You can see the issue. If your pizza joint comes out on the first page when someone in your city asks about pizza delivery, you are going to get a whopping majority of the sales. Not only does optimal search engine placement help your business, it also tends to recommend the same options over and over again, creating feedback loops aplenty.
What if you are the odd man (or woman) out? The Mom and Pop store? The independent researcher? The budding contractor with only a modest portfolio?
Our reliance on search engines, the manner they operate, and the way we use them suggest that, unless you can find a way to appear in popular searches, you may well be overlooked.
I can be a bit of a dreamer. One thing I would really like to see is a search engine with no commercial or political affiliations. Something put together based, say, only on keyword mathematics.
I’d like a flat, non-partisan set of choices when I search, with no deceptive ads up front.
Another questionable method was revealed to me through Bandcamp’s annual report this year (2018). Bandcamp is a music site that allows independent artists to share or market their works. In this report, the site’s spokespeople revealed that, among other disturbing trends, some of the most prominent music distribution services make little or no money from music, and rely on other types of products for profit.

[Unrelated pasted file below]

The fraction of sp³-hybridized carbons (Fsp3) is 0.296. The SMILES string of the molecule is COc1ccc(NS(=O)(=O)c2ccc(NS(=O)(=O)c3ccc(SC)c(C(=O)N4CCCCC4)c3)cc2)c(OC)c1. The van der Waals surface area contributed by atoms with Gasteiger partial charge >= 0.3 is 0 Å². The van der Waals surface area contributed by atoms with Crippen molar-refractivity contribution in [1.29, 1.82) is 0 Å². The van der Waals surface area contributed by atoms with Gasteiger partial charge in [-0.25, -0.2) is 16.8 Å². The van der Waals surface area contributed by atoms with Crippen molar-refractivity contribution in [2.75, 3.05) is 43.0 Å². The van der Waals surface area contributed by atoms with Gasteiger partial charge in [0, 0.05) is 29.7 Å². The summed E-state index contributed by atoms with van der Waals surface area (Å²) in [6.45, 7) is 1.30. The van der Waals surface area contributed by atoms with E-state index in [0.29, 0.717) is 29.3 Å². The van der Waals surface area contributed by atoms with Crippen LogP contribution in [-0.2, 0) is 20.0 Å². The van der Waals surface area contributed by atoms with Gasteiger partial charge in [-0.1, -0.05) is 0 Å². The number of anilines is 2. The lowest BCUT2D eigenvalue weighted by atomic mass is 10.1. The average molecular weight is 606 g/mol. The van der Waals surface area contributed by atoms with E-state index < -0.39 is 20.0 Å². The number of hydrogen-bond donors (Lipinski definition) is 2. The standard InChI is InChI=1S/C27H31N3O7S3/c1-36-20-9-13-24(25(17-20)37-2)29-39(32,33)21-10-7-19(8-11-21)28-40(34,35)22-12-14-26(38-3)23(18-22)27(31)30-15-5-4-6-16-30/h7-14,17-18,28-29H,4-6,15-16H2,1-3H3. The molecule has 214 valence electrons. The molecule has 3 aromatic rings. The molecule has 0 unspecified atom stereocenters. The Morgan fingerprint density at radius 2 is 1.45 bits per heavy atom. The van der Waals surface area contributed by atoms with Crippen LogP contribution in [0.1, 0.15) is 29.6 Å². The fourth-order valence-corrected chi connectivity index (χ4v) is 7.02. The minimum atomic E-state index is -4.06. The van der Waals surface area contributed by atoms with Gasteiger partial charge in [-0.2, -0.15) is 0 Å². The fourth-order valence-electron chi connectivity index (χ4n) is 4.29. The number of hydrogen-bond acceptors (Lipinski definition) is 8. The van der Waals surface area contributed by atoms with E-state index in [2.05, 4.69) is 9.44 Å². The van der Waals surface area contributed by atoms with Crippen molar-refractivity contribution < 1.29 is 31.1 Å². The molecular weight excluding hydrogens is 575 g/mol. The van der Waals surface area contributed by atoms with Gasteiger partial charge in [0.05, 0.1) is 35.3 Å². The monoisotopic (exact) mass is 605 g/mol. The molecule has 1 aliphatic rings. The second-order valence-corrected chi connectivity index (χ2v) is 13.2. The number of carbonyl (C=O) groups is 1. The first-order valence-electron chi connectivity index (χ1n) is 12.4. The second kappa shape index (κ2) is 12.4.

Hence, their music services might be used to steer consumers towards purchasing other items or services, such a cell phones, portable music players, and so forth.
I would suggest that a music service that is not mainly centered on the music itself and is being used to create income in other areas, has less integrity artistically. It feels cynical to me that musicians’ creative output might be subverted to market other products– that, in fact, non-musical products might become the main purpose for and use of such recordings.
America has often espoused anti-monopoly policies. In fact, certain types of monopolies are indeed not allowed in this country. Yet, it is hard to escape the conclusion that monopolies, or similar situations, are being created, quietly and somewhat on the sly, by our information culture.
So what? Maybe we get what we pay for. No one said the network was a non-commercial entity. Making money is the American way.
It’s just that– are you sure about who is supplying you with your choices? If you are ok with agreeing with popular opinion about what to consume, learn or believe, then our current trends pose no threat.
If you think critically– if you do not want to accept things that most people do, or for any reason question that as the main factor towards decision-making– nowadays, you have to be really careful, and think outside the box.
America has always offered freedom of choice– I hope the range and robust diversity of these choices can be preserved in this country. I hope we are not all steadily, quietly led in a series of near-monopolistic directions.
Thomas Park is a multi-disciplinary artist living with his wife and 2 cats in Saint Louis, Missouri. A big poetic inspiration is Philip Levine with his works that pay tribute to hard-working people. Thomas would like to follow in Mr. Levine's footsteps.